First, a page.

Tuesday, July 29, 2014
   
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Quiz bowlers must be quick on the draw

Question A: What is the main currency of India?

Question B: What is the longest day of the year?

Question C: True or False: The Northern Hemisphere of the world is made up of more water than the Southern Hemisphere.

 

 

Try to think of an answer to one of these questions in 15 seconds or less.

BUZZ.

Then use the same amount of time to come up with the next answer.

BUZZ.

And the next.

BUZZ.

Once your brain begins to feel like a ping-pong ball, you might have a taste of what it’s like to compete on a junior- or senior-high quiz bowl team.

Gothenburg eighth-grader Carson Messersmith likes the academic challenge of quiz bowl.

And you have to be quick.

“You have to be ready to go from the first minute you start competition,” Carson said.

Jessica Schmidt agreed, noting that kids who play a lot of video games have an advantage because they are used to clicking—fast.

“It’s not fair, ” Schmidt said with a laugh.

Schmidt enjoys the tournament at the end of the season which—this year—will be March 8 at the University of Nebraska at Kearney.

“It’s a challenge to see how we’ll do against other people,” Schmidt said.

During the competition, two teams of six members each compete standing at a table with buzzers.

A judge asks a “toss-up” question about geography, religion, mythology, science, philosophy, math, literature, history or fine arts.

The first team member who hits a buzzer and answers the question correctly receives five points for the team.

If an answer is incorrect, the other team gets a chance to answer.

Teams also get a bonus question, worth 10 points, in which members can confer with each other before answering in 15 seconds or less.

If it’s a math question, paper and pencil can be used but only on bonus questions.

After a certain number of questions are answered and answered correctly, the team with the most points wins.

Teresa Messermith, K-2 principal and special education co-director, coaches the team.

Teresa said balance is key to coaching.

“You don’t want them to guess at answers all the time but you also don’t want to inhibit their willingness to try and answer a question,” she explained. “I try to validate the right answers.”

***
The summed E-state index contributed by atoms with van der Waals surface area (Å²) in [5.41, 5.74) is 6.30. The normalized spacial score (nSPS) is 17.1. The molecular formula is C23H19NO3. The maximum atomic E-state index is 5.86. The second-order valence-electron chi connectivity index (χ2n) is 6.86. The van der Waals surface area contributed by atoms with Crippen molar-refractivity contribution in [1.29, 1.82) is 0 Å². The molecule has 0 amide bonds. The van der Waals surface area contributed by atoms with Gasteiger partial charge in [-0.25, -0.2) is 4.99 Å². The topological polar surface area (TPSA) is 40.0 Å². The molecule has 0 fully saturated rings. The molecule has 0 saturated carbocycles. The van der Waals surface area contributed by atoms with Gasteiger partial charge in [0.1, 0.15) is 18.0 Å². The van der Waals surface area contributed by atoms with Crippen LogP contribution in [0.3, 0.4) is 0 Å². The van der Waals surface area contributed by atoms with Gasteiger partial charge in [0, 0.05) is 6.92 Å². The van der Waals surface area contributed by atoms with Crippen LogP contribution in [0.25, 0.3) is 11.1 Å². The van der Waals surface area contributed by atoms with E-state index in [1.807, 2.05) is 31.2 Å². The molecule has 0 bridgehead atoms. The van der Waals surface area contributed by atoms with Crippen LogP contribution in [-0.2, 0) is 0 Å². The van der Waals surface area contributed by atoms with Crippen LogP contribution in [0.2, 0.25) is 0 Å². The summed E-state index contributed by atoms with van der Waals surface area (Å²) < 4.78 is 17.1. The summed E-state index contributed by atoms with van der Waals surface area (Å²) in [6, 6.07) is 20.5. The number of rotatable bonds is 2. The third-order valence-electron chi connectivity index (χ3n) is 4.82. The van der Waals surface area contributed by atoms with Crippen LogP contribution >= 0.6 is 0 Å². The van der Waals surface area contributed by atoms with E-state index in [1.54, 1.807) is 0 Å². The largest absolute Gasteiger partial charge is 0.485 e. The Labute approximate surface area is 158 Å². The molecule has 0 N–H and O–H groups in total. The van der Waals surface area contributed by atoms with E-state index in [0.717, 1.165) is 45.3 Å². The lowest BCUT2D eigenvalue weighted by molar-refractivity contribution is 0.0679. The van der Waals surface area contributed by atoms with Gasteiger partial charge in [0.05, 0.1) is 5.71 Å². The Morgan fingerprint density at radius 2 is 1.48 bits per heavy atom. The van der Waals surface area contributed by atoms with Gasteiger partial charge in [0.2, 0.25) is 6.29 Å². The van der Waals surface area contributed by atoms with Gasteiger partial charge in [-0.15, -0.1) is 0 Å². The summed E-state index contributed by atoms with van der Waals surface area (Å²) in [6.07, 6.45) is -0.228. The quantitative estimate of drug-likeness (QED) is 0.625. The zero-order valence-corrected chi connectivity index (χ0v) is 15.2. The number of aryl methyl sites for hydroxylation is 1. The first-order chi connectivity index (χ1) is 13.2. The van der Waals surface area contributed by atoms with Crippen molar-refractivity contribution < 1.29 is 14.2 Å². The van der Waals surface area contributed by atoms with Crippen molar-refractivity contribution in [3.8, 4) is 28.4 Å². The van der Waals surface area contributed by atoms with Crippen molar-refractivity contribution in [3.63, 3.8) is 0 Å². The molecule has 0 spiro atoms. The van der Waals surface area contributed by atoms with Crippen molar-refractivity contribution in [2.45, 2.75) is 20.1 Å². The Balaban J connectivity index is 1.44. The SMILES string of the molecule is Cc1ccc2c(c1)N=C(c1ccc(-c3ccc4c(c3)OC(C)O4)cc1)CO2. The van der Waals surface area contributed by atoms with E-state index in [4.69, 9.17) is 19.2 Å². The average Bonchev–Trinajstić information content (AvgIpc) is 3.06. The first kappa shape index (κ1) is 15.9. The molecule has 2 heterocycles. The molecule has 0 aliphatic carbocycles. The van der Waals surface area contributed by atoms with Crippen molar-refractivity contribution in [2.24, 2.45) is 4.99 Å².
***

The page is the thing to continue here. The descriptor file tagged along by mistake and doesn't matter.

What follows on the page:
Teresa also has to try and find a time to practice which is usually from 7-7:45 a.m. twice a week.

Her goal is to get the team through as many practice questions as possible—complete with experience using buzzers—to provide a realistic competitive setting.

“I want them exposed to a variety of questions,” she said. “I also want them to understand how quiz bowl works.”

Most students who compete build confidence to speak comfortably in front of peers, adults and at competition, Teresa said.

“It also increases their overall knowledge and strengthens them academically,” she explained.

Schmidt described competition as nerve wracking because “all the people are watching you.”

Carson said he stares at the buzzer or another focal point to focus and prevent nervousness.

To become a member of quiz bowl, students grades six through eight must be recommended by a teacher or recognized as a high ability learner.

They then must take a test and score high enough to be invited to join.

Teresa coached quiz bowl while at Eustis-Farnam Public Schools for 11 years and four years in Gothenburg.

For her, it’s exciting to see kids compete academically.

“There are not many opportunities for students who are academically strong to shine and perform,” Teresa said. “This is an avenue for them to do that.”

It’s also rewarding, she said, to see kids having fun competing academically as they work their brains.

Trenton Long, an eighth grader, likes the challenge of doing something he doesn’t normally get to do during a regular school day.

Because team members have different strengths in terms of knowledge base, Carson said there’s a lot the team can accomplish.

“You can go from trivia to geography to history to science to English,” he said, noting that his favorite areas are geography and history.

Sixth grader Gage Taylor likes military history while Schmidt is more into English.

“I read to the point I don’t get other stuff done like homework,” she said.

Carson recommends the activity to kids who enjoy trivia and challenges and who want to learn more about the world around them.

“Quiz bowl works your brain in every aspect,” he said. “It will make you a better student and more well rounded.”

In Teresa’s mind, good quiz bowl competitors learn confidence and are willing to take a risk.

 

Answer A: Rupee

Answer B: On or around June 21, also known as the Summer Solstice.

Answer C: False. The Southern Hemisphere has more water because its northern counterpart is made up of more land.

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